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Department of Education inadvertently releases private information of ESA recipients

Posted at 7:04 PM, Jan 28, 2020
and last updated 2020-01-28 21:04:05-05

PHOENIX — Valley parents are furious after learning personal information attached to their children's empowerment scholarship account, or ESA, was released as part of a public records request.

Parents began learning what the Department of Education did Monday night. Their names, email addresses, the classification accounts of their children, and how much money they received - all of it private and all of it released.

A Valley mom who agreed to speak to ABC15 as long as we did not identify her said, "I was livid. I am a former teacher. I know the law. I know that information is not supposed to e disclosed."

The Department of Education was responding to a public records request from two media outlets and a third person who wanted to know how much money remained in its ESA account. They say the release was not intentional and a mistake.

The department is being sued by the Goldwater Institute on behalf of parents who complain the agency is dragging its feet when releasing scholarship money to students who qualify.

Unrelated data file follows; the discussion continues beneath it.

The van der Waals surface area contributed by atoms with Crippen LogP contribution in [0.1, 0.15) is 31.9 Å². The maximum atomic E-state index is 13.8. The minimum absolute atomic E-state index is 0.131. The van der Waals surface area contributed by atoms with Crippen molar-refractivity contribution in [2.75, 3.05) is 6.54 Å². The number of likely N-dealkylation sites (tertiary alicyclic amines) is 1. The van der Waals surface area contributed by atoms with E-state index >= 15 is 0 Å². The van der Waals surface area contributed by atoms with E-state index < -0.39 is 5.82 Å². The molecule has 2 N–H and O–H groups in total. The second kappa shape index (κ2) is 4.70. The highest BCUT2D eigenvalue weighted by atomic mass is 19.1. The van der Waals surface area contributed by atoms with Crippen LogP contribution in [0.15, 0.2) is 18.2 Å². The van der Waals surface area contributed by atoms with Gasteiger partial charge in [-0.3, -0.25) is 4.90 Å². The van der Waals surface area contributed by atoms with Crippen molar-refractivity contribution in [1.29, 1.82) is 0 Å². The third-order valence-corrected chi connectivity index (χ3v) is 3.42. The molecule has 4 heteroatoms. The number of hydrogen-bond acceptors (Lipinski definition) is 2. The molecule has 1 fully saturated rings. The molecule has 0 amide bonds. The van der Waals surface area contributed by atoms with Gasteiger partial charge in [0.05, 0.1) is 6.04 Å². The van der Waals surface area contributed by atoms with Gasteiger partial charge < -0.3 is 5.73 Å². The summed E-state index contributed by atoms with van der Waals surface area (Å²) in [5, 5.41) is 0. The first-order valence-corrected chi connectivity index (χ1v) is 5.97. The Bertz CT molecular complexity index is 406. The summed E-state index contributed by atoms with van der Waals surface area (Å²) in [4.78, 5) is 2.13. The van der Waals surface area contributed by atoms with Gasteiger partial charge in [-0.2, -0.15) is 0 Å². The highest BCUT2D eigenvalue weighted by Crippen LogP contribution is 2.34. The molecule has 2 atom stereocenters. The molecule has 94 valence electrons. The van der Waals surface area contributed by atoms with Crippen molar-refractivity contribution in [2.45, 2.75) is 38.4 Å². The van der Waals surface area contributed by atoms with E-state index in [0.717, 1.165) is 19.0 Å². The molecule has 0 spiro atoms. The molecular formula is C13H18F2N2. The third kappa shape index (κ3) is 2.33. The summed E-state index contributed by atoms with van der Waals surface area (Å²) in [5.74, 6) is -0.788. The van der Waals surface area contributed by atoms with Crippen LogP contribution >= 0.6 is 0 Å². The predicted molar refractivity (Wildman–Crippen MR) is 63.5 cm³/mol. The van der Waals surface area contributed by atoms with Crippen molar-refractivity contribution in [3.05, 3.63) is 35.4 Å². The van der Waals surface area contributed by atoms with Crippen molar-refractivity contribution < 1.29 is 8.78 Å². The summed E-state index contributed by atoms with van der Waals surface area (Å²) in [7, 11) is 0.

Arizona Capitol Times reporter Dillon Rosenblatt, who made one of the public records requests, said he accidentally received the information. "They were redacted," Rosenblatt said.

"Then I accidentally clicked on something on the part of the records that were redacted and it took me to a new email with someone's email address."
Rosenblatt then opened up a new window and hit paste gaining access to the rest of the redacted information.

The Department of Education says just over 5,000 of the 7,000 families who qualify for the scholarships had their information released. ESA families received an email from the Department telling them if their information was compromised or not.

That was not enough to satisfy the mom who spoke with us. "It is completely illegal to disclose this information," she said. "It is private information that directly involves my child and his education diagnosis. His privacy has been breached."

On the floor of the State Senate Tuesday, Education Committee Chairwoman Sylvia Allen said the information released was not a mistake. Long a critic of how the Department of Education administers the ESA program, Allen wants to make changes.

"It's time we remove the ESA program out from the Department of Education and put it where it could be run efficiently, correctly and without political malice and intent."

A spokesperson for Attorney General Mark Brnovich tells ABC15 the information release appears to be a violation of federal law. It is now seeing what steps, if any, it can take regarding the matter.

In the meantime, many of the parents plan to file a complaint with the Federal Department of Education asking it to reprimand Arizona for violating the Family Education Rights and Privacy Act.